Prior to the advent of the green dot, Instagram already displayed how long ago someone was active by including information like “Active 23m ago” or “Active Now” in grey text next to their account info where your direct messages live. For those of us who prefer a calm, less realtime experience, the fact that features like these come on by default is a bummer.

Given the grey activity status text, the status dot may not seem like that much of a change. Still, it’s one opt-out design choice closer to making Instagram a compulsive realtime social media nightmare like Facebook or Facebook Messenger. The quiet, incremental rollout of features like the grey status text is often so subtle that users don’t notice it — as a daily Instagram user, I barely did.

Making major shifts very gradually is the same game Facebook always plays with its products, layering slight design changes that alter user behavior until one day you wake up and aren’t using the same app you used to love, but somehow you can’t seem to stop using it. Instagram is working on a feature for in-app time management, but stuff like this negates Facebook’s broader supposed efforts to make our relationship with its attention-hungry platforms less of a compulsive tic.

It’s not like users will be relieved that they can now see who is “online” in the app. The last time Instagram users passionately requested a feature it was to demand a return to the chronological feed and we all know how that went. Over the years, Instagram users have mostly begged that the app’s parent company not mess it up and yet here we are. The Facebookification of Instagram marches on.

It’s a shame to see that happening with Instagram, which used to feel like one of the only peaceful places online, a serene space where you weren’t thrown into fits of realtime FOMO because usually your friends were #latergramming static images from good times previously had, not broadcasting the fun stuff you’re missing out on right now. It’s hard to see how features like this square with Facebook’s ostensible mission to move away from its relentless pursuit of engagement in favor of deepening the quality of user experiences with a mantra of “time well spent.” As users start to resent the steep attentional toll that makes Facebook “free”, it’s a shame to see Instagram follow Facebook down the same dark path.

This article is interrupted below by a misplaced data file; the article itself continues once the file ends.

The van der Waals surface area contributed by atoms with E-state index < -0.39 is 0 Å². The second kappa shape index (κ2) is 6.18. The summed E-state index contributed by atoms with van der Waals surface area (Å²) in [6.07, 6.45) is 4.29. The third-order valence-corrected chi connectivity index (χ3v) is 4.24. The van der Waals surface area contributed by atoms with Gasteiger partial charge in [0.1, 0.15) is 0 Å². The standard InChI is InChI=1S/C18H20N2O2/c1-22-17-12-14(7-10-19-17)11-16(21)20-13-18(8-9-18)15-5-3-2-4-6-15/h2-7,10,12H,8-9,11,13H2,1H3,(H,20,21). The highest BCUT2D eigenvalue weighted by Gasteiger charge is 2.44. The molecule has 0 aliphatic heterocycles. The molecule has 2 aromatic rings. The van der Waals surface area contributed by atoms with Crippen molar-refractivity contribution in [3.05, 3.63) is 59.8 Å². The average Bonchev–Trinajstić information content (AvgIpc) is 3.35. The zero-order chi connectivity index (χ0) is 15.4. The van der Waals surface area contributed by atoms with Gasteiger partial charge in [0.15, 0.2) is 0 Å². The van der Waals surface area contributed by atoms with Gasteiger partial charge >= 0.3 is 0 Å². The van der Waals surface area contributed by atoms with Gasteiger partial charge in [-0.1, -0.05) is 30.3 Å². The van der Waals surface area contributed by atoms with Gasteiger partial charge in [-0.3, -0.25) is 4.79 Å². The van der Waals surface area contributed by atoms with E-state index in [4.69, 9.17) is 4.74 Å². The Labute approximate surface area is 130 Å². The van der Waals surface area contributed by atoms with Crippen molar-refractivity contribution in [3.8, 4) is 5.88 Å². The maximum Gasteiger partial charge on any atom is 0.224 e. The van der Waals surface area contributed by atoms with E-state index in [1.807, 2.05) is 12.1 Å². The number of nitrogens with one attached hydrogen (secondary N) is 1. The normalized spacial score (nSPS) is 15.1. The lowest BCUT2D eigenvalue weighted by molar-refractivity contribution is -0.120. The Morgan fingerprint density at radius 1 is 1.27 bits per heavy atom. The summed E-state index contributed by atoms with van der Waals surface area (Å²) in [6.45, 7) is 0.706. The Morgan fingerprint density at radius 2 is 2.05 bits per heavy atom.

from Social – TechCrunch https://techcrunch.com/2018/07/19/instagram-green-dot-status-indicator/
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Here’s what Facebook employees were saying about Holocaust denial … in 2009

Mark Zuckerberg has been in hot water this week thanks to comments he made during an interview with Kara Swisher about the kinds of content that should and shouldn’t be removed from the platform.

Zuckerberg brought up Holocaust deniers as an example, saying he found them “deeply offensive,” then added, “But at the end of the day, I don’t believe that our platform should take that down because I think there are things that different people get wrong.” (In a follow-up email, Zuckerberg repeated that he found Holocaust denial to be “deeply offensive” and said, “I absolutely didn’t intend to defend the intent of people who deny that.”)

In light of the ensuing controversy, it seems worth bringing up some old posts by TechCrunch founder Michael Arrington — from all the way back in 2009, when Arrington highlighted an effort by Brian Cuban to get Holocaust denial groups removed from the social network.

Those posts drew comments from a number of Facebook employees, including Adam Mosseri, who’s currently the VP of product management in charge of the Facebook News Feed, and Andrew Bosworth, who took over the company’s hardware efforts last year.

We’re exhuming these old comments not as a “gotcha!” moment, but simply as a reminder that this is a longstanding debate, one in which senior Facebook figures (some of whom took pains to emphasize that they were speaking for themselves, not the company) have articulated a pretty consistent position. Here’s Mosseri, for example:

I don’t understand how one can rationalize censorship, no matter how wrong or evil the message. It’s not the place of government, news media or communication platforms to tell anyone what they can or cannot say.